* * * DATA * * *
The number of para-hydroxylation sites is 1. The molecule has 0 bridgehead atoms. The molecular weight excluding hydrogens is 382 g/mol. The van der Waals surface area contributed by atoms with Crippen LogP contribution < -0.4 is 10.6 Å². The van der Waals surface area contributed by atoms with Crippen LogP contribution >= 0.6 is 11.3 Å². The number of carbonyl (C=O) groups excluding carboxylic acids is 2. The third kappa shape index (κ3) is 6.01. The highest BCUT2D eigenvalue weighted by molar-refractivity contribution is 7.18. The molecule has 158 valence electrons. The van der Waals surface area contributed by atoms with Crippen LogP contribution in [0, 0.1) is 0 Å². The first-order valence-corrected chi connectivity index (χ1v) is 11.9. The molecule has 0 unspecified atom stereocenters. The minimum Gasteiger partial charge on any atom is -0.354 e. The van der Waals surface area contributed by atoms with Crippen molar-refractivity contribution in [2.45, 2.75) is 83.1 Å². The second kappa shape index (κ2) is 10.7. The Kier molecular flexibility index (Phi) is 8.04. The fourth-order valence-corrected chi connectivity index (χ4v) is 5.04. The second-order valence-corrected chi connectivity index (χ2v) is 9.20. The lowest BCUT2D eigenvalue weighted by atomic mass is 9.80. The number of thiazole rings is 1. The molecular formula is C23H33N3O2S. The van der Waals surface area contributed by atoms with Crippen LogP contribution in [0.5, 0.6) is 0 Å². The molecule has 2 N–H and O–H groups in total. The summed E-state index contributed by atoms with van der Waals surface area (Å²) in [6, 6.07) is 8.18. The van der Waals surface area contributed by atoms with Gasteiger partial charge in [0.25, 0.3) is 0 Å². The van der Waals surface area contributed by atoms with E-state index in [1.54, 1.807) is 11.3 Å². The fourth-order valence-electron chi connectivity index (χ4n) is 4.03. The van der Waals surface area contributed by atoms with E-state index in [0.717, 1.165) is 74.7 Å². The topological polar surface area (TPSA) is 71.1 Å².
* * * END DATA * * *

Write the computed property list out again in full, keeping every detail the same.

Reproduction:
The number of para-hydroxylation sites is 1. The molecule has 0 bridgehead atoms. The molecular weight excluding hydrogens is 382 g/mol. The van der Waals surface area contributed by atoms with Crippen LogP contribution < -0.4 is 10.6 Å². The van der Waals surface area contributed by atoms with Crippen LogP contribution >= 0.6 is 11.3 Å². The number of carbonyl (C=O) groups excluding carboxylic acids is 2. The third kappa shape index (κ3) is 6.01. The highest BCUT2D eigenvalue weighted by molar-refractivity contribution is 7.18. The molecule has 158 valence electrons. The van der Waals surface area contributed by atoms with Crippen LogP contribution in [0, 0.1) is 0 Å². The first-order valence-corrected chi connectivity index (χ1v) is 11.9. The molecule has 0 unspecified atom stereocenters. The minimum Gasteiger partial charge on any atom is -0.354 e. The van der Waals surface area contributed by atoms with Crippen molar-refractivity contribution in [2.45, 2.75) is 83.1 Å². The second kappa shape index (κ2) is 10.7. The Kier molecular flexibility index (Phi) is 8.04. The fourth-order valence-corrected chi connectivity index (χ4v) is 5.04. The second-order valence-corrected chi connectivity index (χ2v) is 9.20. The lowest BCUT2D eigenvalue weighted by atomic mass is 9.80. The number of thiazole rings is 1. The molecular formula is C23H33N3O2S. The van der Waals surface area contributed by atoms with Crippen LogP contribution in [0.5, 0.6) is 0 Å². The molecule has 2 N–H and O–H groups in total. The summed E-state index contributed by atoms with van der Waals surface area (Å²) in [6, 6.07) is 8.18. The van der Waals surface area contributed by atoms with Gasteiger partial charge in [0.25, 0.3) is 0 Å². The van der Waals surface area contributed by atoms with E-state index in [1.54, 1.807) is 11.3 Å². The fourth-order valence-electron chi connectivity index (χ4n) is 4.03. The van der Waals surface area contributed by atoms with E-state index in [0.717, 1.165) is 74.7 Å². The topological polar surface area (TPSA) is 71.1 Å².